& cplSiteName &
Newest First  |  Oldest First  |  Threaded View        ADD A COMMENT
9/23/2014 | 4:36:03 PM
Re: Naming names
Yes - there is a link to the release below, at the bottom of which is a link to the study results. The communities studied are listed on the last page of the results.

The regions listed are: Mobile, Ala.; Chattanooga, Tenn.; Fargo, Bismarck, and Grand Forks, N.D.; Rapid City and Sioux Falls, S.D.; Bend-Redmond, Corvallis, Eugene-Springfield, Medford, and Salem, Ore.; St. George, Utah; and Bridgeport/Stamford/Norwalk, Conn.

9/23/2014 | 3:59:56 PM
Naming names
Jason -- Did your sources at FTTH point specifically to cities or regions that have seen a turnaround in their economies? That might help quiet the skeptics a bit.
sam masud
sam masud
9/23/2014 | 3:16:25 PM
Re: Fiber-to-the-Home
Only to those deeply impacted.
sam masud
sam masud
9/23/2014 | 3:16:02 PM
Re: Correlation, causality


You beat me to it--I think the FTTH Council folks are blowing smoke: Would good would gigabit service do anyone unless they first have need for such bandwidth? This is not a build-it-and-they-will come situation. Seems like the FTTH folks needed something to talk up FTTH.
9/23/2014 | 11:38:25 AM
Re: Correlation, causality
The correlation issue is certainly a concern. My view is that it will take quite a bit more time to either confirm or dismiss the correlation. 
Mitch Wagner
Mitch Wagner
9/23/2014 | 11:16:10 AM
Is it just me or does Fiber-to-the-Home sound like an organization that delivers bran flakes?
Mitch Wagner
Mitch Wagner
9/23/2014 | 11:13:43 AM
Correlation, causality

This study calls to mind the old saying: Correlation is not causality. If gigabit communities are more affluent that doesn't mean gigabit is the reason. Could be the opposite -- they're more affluent and therefore they have gigabit, not vice-versa.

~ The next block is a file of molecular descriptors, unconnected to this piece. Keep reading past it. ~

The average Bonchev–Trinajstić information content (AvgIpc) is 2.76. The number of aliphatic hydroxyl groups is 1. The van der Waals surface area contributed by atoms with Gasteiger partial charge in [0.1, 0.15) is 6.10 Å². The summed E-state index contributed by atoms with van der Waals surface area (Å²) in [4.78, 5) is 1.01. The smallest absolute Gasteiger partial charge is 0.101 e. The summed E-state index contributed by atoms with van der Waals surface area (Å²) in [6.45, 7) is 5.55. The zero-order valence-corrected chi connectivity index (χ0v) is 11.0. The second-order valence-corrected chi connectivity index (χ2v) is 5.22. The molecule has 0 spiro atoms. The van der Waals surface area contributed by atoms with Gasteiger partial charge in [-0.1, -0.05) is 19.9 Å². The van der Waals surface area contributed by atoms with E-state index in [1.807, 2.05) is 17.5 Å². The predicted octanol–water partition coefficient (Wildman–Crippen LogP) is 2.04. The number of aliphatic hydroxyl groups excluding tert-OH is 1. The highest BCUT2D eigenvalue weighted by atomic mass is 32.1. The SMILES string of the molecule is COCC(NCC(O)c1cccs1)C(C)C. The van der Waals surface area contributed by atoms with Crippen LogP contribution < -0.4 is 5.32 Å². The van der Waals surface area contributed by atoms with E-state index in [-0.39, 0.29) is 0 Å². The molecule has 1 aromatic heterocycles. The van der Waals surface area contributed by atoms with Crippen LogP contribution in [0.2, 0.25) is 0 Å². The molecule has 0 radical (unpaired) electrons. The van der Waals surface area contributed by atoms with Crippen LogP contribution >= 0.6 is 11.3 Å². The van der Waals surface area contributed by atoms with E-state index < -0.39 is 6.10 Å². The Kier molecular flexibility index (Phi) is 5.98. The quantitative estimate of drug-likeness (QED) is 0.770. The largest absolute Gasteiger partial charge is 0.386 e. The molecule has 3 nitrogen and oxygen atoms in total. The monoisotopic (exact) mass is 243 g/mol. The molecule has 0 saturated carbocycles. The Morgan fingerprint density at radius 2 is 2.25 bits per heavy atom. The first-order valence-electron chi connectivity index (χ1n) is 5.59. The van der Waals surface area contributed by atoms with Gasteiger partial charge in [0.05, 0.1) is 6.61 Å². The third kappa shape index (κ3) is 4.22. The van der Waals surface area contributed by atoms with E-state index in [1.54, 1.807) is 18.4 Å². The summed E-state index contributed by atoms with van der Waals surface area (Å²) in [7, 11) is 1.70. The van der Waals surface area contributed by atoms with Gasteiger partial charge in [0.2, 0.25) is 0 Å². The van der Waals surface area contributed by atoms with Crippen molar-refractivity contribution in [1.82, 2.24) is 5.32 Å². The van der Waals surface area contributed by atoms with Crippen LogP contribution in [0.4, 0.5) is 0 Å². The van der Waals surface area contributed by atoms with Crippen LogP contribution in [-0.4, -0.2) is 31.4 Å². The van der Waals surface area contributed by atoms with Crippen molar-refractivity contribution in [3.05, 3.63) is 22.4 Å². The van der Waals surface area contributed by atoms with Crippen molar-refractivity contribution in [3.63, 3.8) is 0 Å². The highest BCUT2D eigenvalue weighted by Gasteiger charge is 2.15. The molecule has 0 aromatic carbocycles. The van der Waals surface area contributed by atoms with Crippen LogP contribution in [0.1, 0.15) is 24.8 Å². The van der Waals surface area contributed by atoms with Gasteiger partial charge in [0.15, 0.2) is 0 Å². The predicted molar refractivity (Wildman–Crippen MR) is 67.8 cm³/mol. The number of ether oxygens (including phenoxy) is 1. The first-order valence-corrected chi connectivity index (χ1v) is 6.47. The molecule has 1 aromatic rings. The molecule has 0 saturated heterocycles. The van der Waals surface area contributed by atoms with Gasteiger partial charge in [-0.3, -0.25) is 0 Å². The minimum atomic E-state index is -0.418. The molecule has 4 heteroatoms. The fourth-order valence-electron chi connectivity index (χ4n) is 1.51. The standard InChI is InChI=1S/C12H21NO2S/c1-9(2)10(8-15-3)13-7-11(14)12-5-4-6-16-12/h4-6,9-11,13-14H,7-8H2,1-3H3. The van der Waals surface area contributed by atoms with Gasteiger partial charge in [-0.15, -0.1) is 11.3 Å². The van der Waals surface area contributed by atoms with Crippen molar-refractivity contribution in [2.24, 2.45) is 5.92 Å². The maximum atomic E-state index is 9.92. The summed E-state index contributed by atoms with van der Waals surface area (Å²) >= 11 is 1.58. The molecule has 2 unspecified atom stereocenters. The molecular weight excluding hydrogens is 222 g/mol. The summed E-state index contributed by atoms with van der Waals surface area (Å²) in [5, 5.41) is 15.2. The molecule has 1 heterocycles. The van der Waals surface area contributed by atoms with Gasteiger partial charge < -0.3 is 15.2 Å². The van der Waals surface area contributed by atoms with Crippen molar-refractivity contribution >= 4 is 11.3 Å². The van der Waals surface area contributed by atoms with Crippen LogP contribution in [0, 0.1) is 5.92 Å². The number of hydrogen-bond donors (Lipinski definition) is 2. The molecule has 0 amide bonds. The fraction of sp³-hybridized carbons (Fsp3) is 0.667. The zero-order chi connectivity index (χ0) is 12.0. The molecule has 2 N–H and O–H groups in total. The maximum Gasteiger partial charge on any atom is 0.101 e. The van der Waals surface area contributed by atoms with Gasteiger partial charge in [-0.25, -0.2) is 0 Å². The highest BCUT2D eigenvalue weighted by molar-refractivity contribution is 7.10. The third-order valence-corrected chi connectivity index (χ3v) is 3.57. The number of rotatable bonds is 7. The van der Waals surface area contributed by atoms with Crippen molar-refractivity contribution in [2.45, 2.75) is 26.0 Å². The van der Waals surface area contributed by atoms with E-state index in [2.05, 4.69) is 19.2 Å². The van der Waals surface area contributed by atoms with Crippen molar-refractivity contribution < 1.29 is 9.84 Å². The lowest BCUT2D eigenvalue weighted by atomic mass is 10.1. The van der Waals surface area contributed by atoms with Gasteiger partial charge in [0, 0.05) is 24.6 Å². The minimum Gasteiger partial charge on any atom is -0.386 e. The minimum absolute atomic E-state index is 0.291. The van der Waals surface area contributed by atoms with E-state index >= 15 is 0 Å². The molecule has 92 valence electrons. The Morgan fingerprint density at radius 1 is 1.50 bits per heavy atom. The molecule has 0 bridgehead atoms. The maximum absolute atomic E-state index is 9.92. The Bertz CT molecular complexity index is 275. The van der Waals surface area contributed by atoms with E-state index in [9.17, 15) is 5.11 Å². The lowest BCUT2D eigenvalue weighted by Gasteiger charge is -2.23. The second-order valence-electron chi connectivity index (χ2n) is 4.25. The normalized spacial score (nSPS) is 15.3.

Successful companies often offer perqs to employees such as espresso machines in the lounges. Does that mean buying an espresso machine will make my business successful?

9/23/2014 | 11:01:18 AM
Re: Now for the real proof
Of course, the other side always comes out with its own figures. The Advanced Communications Law and Policy Institute claims there's no data that supports government-owned gigabit networks as a "nucleus of renewed economic activity in cities and towns where they have been deployed." The ACLPI is part of the NYU Law School.

I still think it's good to engage in this debate. 
9/23/2014 | 10:46:03 AM
Now for the real proof
These are interesting (and sure to be controversial) findings that certainly will be helpful to municipalities pushing to bring gigabit connectivity to their communities. But it's going to be the next 5-10 years that will really prove out this economic development theory, and it's up to the munis and their providers to demonstrate the kinds of unique applications and inventive uses of gigabit networks that have the power to truly impact economic growth. 

Featured Video
Upcoming Live Events
October 22, 2019, Los Angeles, CA
November 5, 2019, London, England
November 7, 2019, London, UK
November 14, 2019, Maritim Hotel, Berlin
December 3-5, 2019, Vienna, Austria
December 3, 2019, New York, New York
March 16-18, 2020, Embassy Suites, Denver, Colorado
May 18-20, 2020, Irving Convention Center, Dallas, TX
All Upcoming Live Events
Partner Perspectives - content from our sponsors
Sports Venues: Where 5G Brings a Truly Immersive Experience
By Peter Linder, 5G Evangelist, North America, Ericsson
Multiband Microwave Provides High Capacity & High Reliability for 5G Transport
By Don Frey, Principal Analyst, Transport & Routing, Ovum
All Partner Perspectives